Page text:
Accounting for protein subcellular localization: A compartmental map of the rat liver proteome

Michel Jadot, Marielle Boonen, Jacqueline Thirion, Nan Wang, Jinchuan Xing, Caifeng Zhao, Abla Tannous, Meiqian Qian, Haiyan Zheng, John K Everett, Dirk F Moore, David E Sleat, Peter Lobel

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Accurate knowledge of the intracellular location of proteins is important for numerous areas of biomedical research including assessing fidelity of putative proteinprotein interactions, modeling cellular processes at a system-wide level and investigating metabolic and disease pathways. Many proteins have not been localized, or have been incompletely localized, partly because most studies do not account for entire subcellular distribution. Thus, proteins are frequently assigned to one organelle whereas a significant fraction may reside elsewhere. As a step toward a comprehensive cellular map, we used subcellular fractionation with classic balance sheet analysis and isobaric labeling/quantitative mass spectrometry to assign locations to >6000 rat liver proteins. We provide quantitative data and error estimates describing the distribution of each protein among the eight major cellular compartments: nucleus, mitochondria, lysosomes, peroxisomes, endoplasmic reticulum, Golgi, plasma membrane and cytosol. Accounting for total intracellular distribution improves quality of organelle assignments and assigns proteins with multiple locations. Protein assignments and supporting data are available online through the Prolocate website (http://prolocate.cabm.rutgers. edu). As an example of the utility of this data set, we have used organelle assignments to help analyze whole exome sequencing data from an infant dying at 6 months of age from a suspected neurodegenerative lysosomal storage disorder of unknown etiology. Sequencing data was prioritized using lists of lysosomal proteins comprising wellestablished residents of this organelle as well as novel candidates identified in this study. The latter included copper transporter 1, encoded by SLC31A1, which we localized to both the plasma membrane and lysosome. The patient harbors two predicted loss of function mutations in SLC31A1, suggesting that this may represent a heretofore undescribed recessive lysosomal storage disease gene.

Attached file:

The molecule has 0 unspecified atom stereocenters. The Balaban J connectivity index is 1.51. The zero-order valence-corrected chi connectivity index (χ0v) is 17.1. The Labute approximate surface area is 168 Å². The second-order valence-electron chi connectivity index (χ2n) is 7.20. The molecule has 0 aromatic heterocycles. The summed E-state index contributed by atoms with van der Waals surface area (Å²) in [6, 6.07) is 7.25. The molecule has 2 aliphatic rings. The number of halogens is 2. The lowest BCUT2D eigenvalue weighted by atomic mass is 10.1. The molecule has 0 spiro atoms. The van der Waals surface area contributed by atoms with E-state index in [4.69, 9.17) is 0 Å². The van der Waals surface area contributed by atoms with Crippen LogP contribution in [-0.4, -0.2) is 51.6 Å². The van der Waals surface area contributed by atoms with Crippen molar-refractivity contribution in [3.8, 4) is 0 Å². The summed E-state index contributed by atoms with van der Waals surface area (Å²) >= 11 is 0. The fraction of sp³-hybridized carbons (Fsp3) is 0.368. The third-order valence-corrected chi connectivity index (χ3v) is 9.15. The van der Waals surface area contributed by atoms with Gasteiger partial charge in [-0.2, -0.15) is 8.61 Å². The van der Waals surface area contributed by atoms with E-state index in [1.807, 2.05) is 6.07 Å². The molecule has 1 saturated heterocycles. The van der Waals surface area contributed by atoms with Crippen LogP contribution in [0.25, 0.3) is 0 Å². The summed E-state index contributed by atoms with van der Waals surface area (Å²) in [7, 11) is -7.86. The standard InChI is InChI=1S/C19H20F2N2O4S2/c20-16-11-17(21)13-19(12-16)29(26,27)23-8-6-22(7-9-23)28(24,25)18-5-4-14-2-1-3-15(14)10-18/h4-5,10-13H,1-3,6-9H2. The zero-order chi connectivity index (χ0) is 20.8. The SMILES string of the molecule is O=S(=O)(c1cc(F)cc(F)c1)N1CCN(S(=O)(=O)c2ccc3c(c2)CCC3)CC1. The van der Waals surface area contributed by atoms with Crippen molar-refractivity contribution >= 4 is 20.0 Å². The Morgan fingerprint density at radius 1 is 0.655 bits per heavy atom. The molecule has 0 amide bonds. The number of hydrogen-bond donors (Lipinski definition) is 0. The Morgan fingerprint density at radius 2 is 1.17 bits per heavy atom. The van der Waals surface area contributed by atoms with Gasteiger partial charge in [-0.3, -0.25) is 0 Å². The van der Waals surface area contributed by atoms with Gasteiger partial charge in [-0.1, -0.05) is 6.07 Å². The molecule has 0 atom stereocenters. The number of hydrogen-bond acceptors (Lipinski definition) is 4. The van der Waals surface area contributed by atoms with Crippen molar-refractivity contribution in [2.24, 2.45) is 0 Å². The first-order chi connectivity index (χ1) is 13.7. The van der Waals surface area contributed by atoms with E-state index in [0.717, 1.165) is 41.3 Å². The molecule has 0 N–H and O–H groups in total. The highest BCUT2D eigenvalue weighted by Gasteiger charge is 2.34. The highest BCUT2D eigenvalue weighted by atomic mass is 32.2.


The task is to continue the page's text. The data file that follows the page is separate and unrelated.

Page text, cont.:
Original languageEnglish
Pages (from-to)194-212
Number of pages19
JournalMolecular & cellular proteomics : MCP
Issue number2
Early online date2016
Publication statusPublished - Feb 2017


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